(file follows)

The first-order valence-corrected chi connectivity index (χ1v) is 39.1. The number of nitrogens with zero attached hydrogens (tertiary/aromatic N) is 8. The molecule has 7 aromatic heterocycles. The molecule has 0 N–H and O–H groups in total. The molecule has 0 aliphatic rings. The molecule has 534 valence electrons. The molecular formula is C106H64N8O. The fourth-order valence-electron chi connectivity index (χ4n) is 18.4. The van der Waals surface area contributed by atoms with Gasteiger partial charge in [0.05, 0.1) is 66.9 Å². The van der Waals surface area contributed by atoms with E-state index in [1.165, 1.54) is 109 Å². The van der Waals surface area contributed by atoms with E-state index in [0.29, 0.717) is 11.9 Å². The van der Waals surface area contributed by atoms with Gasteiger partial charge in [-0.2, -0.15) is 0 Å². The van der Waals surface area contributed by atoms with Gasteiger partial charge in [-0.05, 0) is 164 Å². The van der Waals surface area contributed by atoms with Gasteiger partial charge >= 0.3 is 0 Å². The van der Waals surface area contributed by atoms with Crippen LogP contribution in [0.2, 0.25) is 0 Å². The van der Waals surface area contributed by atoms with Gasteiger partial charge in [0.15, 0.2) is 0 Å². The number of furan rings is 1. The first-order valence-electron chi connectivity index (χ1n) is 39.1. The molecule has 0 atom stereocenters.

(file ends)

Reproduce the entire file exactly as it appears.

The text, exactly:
The first-order valence-corrected chi connectivity index (χ1v) is 39.1. The number of nitrogens with zero attached hydrogens (tertiary/aromatic N) is 8. The molecule has 7 aromatic heterocycles. The molecule has 0 N–H and O–H groups in total. The molecule has 0 aliphatic rings. The molecule has 534 valence electrons. The molecular formula is C106H64N8O. The fourth-order valence-electron chi connectivity index (χ4n) is 18.4. The van der Waals surface area contributed by atoms with Gasteiger partial charge in [0.05, 0.1) is 66.9 Å². The van der Waals surface area contributed by atoms with E-state index in [1.165, 1.54) is 109 Å². The van der Waals surface area contributed by atoms with E-state index in [0.29, 0.717) is 11.9 Å². The van der Waals surface area contributed by atoms with Gasteiger partial charge in [-0.2, -0.15) is 0 Å². The van der Waals surface area contributed by atoms with Gasteiger partial charge in [-0.05, 0) is 164 Å². The van der Waals surface area contributed by atoms with Gasteiger partial charge >= 0.3 is 0 Å². The van der Waals surface area contributed by atoms with Crippen LogP contribution in [0.2, 0.25) is 0 Å². The van der Waals surface area contributed by atoms with Gasteiger partial charge in [0.15, 0.2) is 0 Å². The number of furan rings is 1. The first-order valence-electron chi connectivity index (χ1n) is 39.1. The molecule has 0 atom stereocenters.